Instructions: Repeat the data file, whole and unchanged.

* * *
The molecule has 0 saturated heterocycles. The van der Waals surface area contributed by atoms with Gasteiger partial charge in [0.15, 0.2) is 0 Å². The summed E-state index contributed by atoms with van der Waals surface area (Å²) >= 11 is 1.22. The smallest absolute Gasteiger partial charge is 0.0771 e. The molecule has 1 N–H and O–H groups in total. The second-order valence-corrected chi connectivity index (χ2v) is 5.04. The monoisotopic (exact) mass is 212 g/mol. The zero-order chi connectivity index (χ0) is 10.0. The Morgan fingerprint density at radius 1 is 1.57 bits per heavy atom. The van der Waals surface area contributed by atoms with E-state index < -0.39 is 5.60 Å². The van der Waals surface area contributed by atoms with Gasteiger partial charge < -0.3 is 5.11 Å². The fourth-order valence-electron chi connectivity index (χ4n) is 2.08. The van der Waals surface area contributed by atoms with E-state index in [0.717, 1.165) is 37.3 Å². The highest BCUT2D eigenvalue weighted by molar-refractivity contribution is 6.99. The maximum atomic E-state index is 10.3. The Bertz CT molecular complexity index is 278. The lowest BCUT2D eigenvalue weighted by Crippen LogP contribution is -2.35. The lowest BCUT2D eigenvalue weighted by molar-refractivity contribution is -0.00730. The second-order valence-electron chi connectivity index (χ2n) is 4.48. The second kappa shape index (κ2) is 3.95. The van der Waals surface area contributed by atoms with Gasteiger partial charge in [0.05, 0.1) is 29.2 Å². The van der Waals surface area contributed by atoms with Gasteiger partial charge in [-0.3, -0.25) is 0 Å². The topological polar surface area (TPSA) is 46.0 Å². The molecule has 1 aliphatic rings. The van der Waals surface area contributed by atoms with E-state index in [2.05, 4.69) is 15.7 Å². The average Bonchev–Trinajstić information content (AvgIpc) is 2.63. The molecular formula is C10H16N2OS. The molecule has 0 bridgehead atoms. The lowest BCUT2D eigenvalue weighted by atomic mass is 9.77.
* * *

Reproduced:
The molecule has 0 saturated heterocycles. The van der Waals surface area contributed by atoms with Gasteiger partial charge in [0.15, 0.2) is 0 Å². The summed E-state index contributed by atoms with van der Waals surface area (Å²) >= 11 is 1.22. The smallest absolute Gasteiger partial charge is 0.0771 e. The molecule has 1 N–H and O–H groups in total. The second-order valence-corrected chi connectivity index (χ2v) is 5.04. The monoisotopic (exact) mass is 212 g/mol. The zero-order chi connectivity index (χ0) is 10.0. The Morgan fingerprint density at radius 1 is 1.57 bits per heavy atom. The van der Waals surface area contributed by atoms with E-state index < -0.39 is 5.60 Å². The van der Waals surface area contributed by atoms with Gasteiger partial charge < -0.3 is 5.11 Å². The fourth-order valence-electron chi connectivity index (χ4n) is 2.08. The van der Waals surface area contributed by atoms with E-state index in [0.717, 1.165) is 37.3 Å². The highest BCUT2D eigenvalue weighted by molar-refractivity contribution is 6.99. The maximum atomic E-state index is 10.3. The Bertz CT molecular complexity index is 278. The lowest BCUT2D eigenvalue weighted by Crippen LogP contribution is -2.35. The lowest BCUT2D eigenvalue weighted by molar-refractivity contribution is -0.00730. The second-order valence-electron chi connectivity index (χ2n) is 4.48. The second kappa shape index (κ2) is 3.95. The van der Waals surface area contributed by atoms with Gasteiger partial charge in [0.05, 0.1) is 29.2 Å². The van der Waals surface area contributed by atoms with Gasteiger partial charge in [-0.3, -0.25) is 0 Å². The topological polar surface area (TPSA) is 46.0 Å². The molecule has 1 aliphatic rings. The van der Waals surface area contributed by atoms with E-state index in [2.05, 4.69) is 15.7 Å². The average Bonchev–Trinajstić information content (AvgIpc) is 2.63. The molecular formula is C10H16N2OS. The molecule has 0 bridgehead atoms. The lowest BCUT2D eigenvalue weighted by atomic mass is 9.77.